JTF (just the facts): A total of 56 black and white and color photographs, variously framed and matted, and hung against light grey walls in the main gallery space and the book alcove. 43 of the black and white works are vintage gelatin silver prints, made between 1950 and 1957; these prints range in size from roughly 4×3 to 13×8 (or reverse), and no edition information was provided. The other 2 black and white works are archival pigment prints, made in 1953 and 1957 and printed later; these are sized 19×13 and 19×7 and are available in editions of 10. The 11 color works are also archival pigment prints, made in 1953, 1956, and 1986 and printed later; these prints are sized between 13×19 and 20×30 and are available in editions of 10. An additional supporting show of Newman’s work (9 additional prints) is on view in the back hallway, and a short film (made by Yasuhiro Ishimoto) is on view in the book alcove. (Installation shots below.)
Comments/Context: Marvin Newman’s 1950s street photographs seek to find patterns in the bustling chaos of the city. Long before Bernd and Hilla Becher’s rigorous typological impulse planted itself in the minds of contemporary photographers of all shapes and sizes, Newman was wandering the sidewalks of New York and Chicago, comparing and contrasting, drawing sets of like images out of the everyday. His often quietly playful groups and series are evidence of a structured artistic mind, paring away the distractions of the urban environment to see its overlooked repetitions.
Newman’s 1951 Shadow Series looks down at fleeting cast shadows on the sidewalk, where elongated black silhouettes contrast with the sunblasted white of the concrete underfoot. His angles are steep and skewed, often upside down or seeming to be underneath the passersby, the regular lines of the sidewalk squares becoming a dissecting framework grid. Jumbled legs and high heeled feet create frenetic intermingled motion and mirror image reflections, and walking men and women become graphic symbols with triangular bodies and rounded heads. Newman then adds a tingle of recognition – a fuzzy poodle, a baby carriage, a child being held by the hand, even a self portrait with the outline of a camera – the streets coming joyously alive via these cut outs. Hung as a cluster, the pictures feel like a simple idea executed with sophisticated grace and skillful vitality.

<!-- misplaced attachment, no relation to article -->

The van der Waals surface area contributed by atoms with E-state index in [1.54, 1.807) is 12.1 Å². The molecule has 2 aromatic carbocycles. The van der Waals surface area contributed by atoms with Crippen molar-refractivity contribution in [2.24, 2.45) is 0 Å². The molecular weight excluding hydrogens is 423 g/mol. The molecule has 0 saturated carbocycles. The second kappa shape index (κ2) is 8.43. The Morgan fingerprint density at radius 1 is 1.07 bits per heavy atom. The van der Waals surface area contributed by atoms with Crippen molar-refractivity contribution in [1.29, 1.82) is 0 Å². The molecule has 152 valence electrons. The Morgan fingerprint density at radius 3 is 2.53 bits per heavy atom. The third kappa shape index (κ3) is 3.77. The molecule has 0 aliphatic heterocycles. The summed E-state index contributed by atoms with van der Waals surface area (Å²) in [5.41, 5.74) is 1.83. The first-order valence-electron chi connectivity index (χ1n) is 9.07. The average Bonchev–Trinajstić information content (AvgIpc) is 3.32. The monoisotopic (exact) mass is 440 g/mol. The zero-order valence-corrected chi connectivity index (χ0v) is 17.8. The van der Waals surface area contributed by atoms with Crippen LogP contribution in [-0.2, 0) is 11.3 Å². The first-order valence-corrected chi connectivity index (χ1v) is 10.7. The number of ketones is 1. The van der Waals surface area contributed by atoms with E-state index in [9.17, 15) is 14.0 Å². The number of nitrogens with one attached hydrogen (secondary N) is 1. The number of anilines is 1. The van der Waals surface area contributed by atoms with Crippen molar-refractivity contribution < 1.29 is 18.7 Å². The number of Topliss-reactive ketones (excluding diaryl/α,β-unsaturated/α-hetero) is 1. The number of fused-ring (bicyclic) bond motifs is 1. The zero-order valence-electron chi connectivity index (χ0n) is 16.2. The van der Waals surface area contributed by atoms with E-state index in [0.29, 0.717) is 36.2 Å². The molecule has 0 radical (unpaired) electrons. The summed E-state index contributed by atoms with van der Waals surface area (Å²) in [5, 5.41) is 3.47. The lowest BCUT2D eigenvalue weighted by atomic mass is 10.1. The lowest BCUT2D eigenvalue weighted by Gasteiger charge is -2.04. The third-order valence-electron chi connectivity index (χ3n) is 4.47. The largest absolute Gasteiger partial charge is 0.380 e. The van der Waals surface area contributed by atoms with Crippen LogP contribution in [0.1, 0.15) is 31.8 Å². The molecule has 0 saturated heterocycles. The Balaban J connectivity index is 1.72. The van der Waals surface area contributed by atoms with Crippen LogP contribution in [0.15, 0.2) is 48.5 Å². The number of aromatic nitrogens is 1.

Several of Newman’s series turn on an interest in form. A selection of isolated manhole covers are shot straight down, accenting their flat circular geometries and decorative patterns – they have a burnished shininess reminiscent of ancient coins. And women’s legs waiting to cross the street are seen from a consistent worm’s eye view, looking up at sturdy heeled shoes, hemlines, and the lines of stockings running up calves, creating the same rhythm of positive and negative space in each frame. Other series have a bit more mischief in them, from the oddly severe lines of repeated mannequin faces to the restful flipping and gradual disrobing of men taking a break from work on park benches.
When Newman turned to color, he didn’t lose his measured sense of compositional control. His wintertime shots on the Coney Island boardwalk are sneakily rigid, with locals catching the sun rays against closed storefronts seen in perfect squared off alignment. And his pedestrians are frozen at the exact moment they traverse from enveloping shadow into isolated spots of warm yellow light, almost like moodily tinted monochromes.
A sense of precise and deliberate intention comes through in all of Newman’s sets, and these organizing principles help to tame the unruliness of the streets. They are a testament to the power of pre-visualization in street photography, of knowing what you are looking for before you find it, rather than the improvisational serendipity of reaction.
Collector’s POV: The individual prints in this show range in price from $4000 to $7500, while the larger sets of images are priced higher (3 prints – $15000, 4 prints – $15000, and 9 prints – $40000). Newman’s work has little consistent secondary market history, so gallery retail remains the best option for those collectors interested in following up.